In preparing for this article I solicited opinions on Schobert from some of the members of the evaluation community. One of the traits that was mentioned by others was strength. When watching the linebacker you can see how he translates pure strength into an advantage during live action. Nebraska faces a 3rd and 9 on their own 21-yard line, and put Armstrong in the shotgun with 11 offensive personnel set in a wing TE trips to the right and a single receiver split left. Wisconsin has their 4-2-5 nickel in the game and Schobert is lined up outside the wing TE:
The OLB rushes the passer with RB Terrell Newby tasked with blitz protection. Schobert nearly sacks the QB by driving the running back into the QB:
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Now, you’d like to see the defender finish the play with the sack, but the strength and pressure here flush Armstrong from the pocket, where he attempts a late throw that sails out of bounds. But this play is a great illustration of the strength and power Schobert brings to each play.
A Concern for Saturday
One thing that the linebacker needs to be aware of on Saturday is how Northwestern structures their run game, often with misdirection or using the split zone design. This is where they use Vitale to block across the formation and against the flow of the offensive line, to chop down the defensive end.
The Wildcats might try and use this scheme to expose Schobert when he is the backside edge defender, using this play between Wisconsin and Nebraska as a guide. The Huskers face a 3rd and 2 near midfield and line up with the quarterback in the shotgun and 11 offensive personnel, while the Badgers have their 4-2-5 defense on the field with Schobert lined up at defensive end:
The Huskers use jet motion here, with the receiver on the right coming toward the football presnap. They then use a cross blocking scheme with the bulk of the offensive line flowing to the left at the snap, but the TE and left guard blocking in front of the running back who aims for the right edge:
Watch as Schobert first flows to the inside, before tracking back to the ball carrier:
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He does a decent job of working to the RB after his initial movement, thanks to some help from the rest of the defense. But better execution from the offense, as Northwestern has shown, might expose Schobert a bit on similar plays.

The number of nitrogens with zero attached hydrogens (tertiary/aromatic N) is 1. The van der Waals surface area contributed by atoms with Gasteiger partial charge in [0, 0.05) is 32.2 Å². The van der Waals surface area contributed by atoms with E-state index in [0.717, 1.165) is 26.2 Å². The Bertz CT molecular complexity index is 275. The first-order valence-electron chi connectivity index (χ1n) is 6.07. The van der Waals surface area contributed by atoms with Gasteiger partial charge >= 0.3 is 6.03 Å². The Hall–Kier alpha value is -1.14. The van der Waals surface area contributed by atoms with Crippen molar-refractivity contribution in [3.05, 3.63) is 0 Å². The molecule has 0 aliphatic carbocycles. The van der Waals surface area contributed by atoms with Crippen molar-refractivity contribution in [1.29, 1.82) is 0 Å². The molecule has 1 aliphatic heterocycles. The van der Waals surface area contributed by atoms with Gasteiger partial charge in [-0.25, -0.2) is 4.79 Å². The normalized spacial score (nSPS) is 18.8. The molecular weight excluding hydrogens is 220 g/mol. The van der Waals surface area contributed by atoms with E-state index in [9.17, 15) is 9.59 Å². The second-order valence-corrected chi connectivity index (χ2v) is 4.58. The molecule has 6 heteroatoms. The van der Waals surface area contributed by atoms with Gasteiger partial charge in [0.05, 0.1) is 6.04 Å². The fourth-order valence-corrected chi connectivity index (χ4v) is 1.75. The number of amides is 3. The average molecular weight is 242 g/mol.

At the end of the day, the trait that flashes most when watching Schobert is his pure strength. Here, this is on full display when he uses a bull rush technique against Iowa RT Ike Boettger (#75):
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The LB simply drives himself into the chest of the tackle, shoving him backwards and putting him on skates. As Boettger falls to the turf, Schobert is able to disengage and bring down the QB for one of his 9.5 sacks.
The clash between the Northwestern offense and Wisconsin defense will be fun to watch on Saturday. The game is also a chance for two seniors, Vitale and Schobert, to display some of their positive traits before NFL scouts and evaluators. The matchup is also a shot for the Badgers to keep their slim Big Ten West hopes alive, and their defense will need a big afternoon from their senior linebacker to help with that effort.
Follow Mark on Twitter @MarkSchofield.
Mark Schofield has always loved football. He breaks down film, scouts prospects, and explains the passing game for Inside the Pylon.
Video courtesy of @DraftBreakdown, @RoloEdits, and @RobDonaldsonOTC. Special thanks to those who provided thoughts and insight on Schobert, including @smorton101368, @Alexander1Great, @MontelNFL, @jledgePFS, @CBauerNFLDraft, @jmcobern1, @JuMosq and @CoxSports1. Give all those guys a follow on Twitter.